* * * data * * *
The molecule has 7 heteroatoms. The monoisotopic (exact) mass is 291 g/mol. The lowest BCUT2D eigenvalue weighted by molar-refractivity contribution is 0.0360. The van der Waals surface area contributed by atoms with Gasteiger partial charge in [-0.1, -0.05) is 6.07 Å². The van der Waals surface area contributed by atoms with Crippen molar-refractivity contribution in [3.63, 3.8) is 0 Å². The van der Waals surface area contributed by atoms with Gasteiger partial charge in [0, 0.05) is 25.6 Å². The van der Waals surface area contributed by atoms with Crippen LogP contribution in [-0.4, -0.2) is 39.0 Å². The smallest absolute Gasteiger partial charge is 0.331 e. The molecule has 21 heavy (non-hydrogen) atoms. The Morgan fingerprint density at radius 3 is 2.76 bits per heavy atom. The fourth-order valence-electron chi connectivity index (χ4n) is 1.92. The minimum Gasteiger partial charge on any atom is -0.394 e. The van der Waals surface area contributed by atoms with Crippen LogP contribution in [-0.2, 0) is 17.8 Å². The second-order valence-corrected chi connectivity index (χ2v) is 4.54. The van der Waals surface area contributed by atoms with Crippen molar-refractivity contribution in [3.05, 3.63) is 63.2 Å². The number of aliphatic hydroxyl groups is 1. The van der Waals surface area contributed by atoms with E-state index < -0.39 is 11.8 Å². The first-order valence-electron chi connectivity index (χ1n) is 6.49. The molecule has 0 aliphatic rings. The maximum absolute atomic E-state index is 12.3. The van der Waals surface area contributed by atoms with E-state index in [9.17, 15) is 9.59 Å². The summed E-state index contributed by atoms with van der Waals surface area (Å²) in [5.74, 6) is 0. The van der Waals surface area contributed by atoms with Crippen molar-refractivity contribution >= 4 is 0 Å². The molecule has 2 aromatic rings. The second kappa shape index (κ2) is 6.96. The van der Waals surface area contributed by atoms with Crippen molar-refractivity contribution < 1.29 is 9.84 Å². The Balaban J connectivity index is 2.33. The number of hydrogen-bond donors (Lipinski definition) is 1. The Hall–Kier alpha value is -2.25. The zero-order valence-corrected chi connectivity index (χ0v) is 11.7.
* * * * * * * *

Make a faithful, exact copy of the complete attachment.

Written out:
The molecule has 7 heteroatoms. The monoisotopic (exact) mass is 291 g/mol. The lowest BCUT2D eigenvalue weighted by molar-refractivity contribution is 0.0360. The van der Waals surface area contributed by atoms with Gasteiger partial charge in [-0.1, -0.05) is 6.07 Å². The van der Waals surface area contributed by atoms with Crippen molar-refractivity contribution in [3.63, 3.8) is 0 Å². The van der Waals surface area contributed by atoms with Gasteiger partial charge in [0, 0.05) is 25.6 Å². The van der Waals surface area contributed by atoms with Crippen LogP contribution in [-0.4, -0.2) is 39.0 Å². The smallest absolute Gasteiger partial charge is 0.331 e. The molecule has 21 heavy (non-hydrogen) atoms. The Morgan fingerprint density at radius 3 is 2.76 bits per heavy atom. The fourth-order valence-electron chi connectivity index (χ4n) is 1.92. The minimum Gasteiger partial charge on any atom is -0.394 e. The van der Waals surface area contributed by atoms with Crippen LogP contribution in [-0.2, 0) is 17.8 Å². The second-order valence-corrected chi connectivity index (χ2v) is 4.54. The van der Waals surface area contributed by atoms with Crippen molar-refractivity contribution in [3.05, 3.63) is 63.2 Å². The number of aliphatic hydroxyl groups is 1. The van der Waals surface area contributed by atoms with E-state index < -0.39 is 11.8 Å². The first-order valence-electron chi connectivity index (χ1n) is 6.49. The molecule has 0 aliphatic rings. The maximum absolute atomic E-state index is 12.3. The van der Waals surface area contributed by atoms with E-state index in [9.17, 15) is 9.59 Å². The summed E-state index contributed by atoms with van der Waals surface area (Å²) in [5.74, 6) is 0. The van der Waals surface area contributed by atoms with Crippen molar-refractivity contribution >= 4 is 0 Å². The molecule has 2 aromatic rings. The second kappa shape index (κ2) is 6.96. The van der Waals surface area contributed by atoms with Crippen molar-refractivity contribution < 1.29 is 9.84 Å². The Balaban J connectivity index is 2.33. The number of hydrogen-bond donors (Lipinski definition) is 1. The Hall–Kier alpha value is -2.25. The zero-order valence-corrected chi connectivity index (χ0v) is 11.7.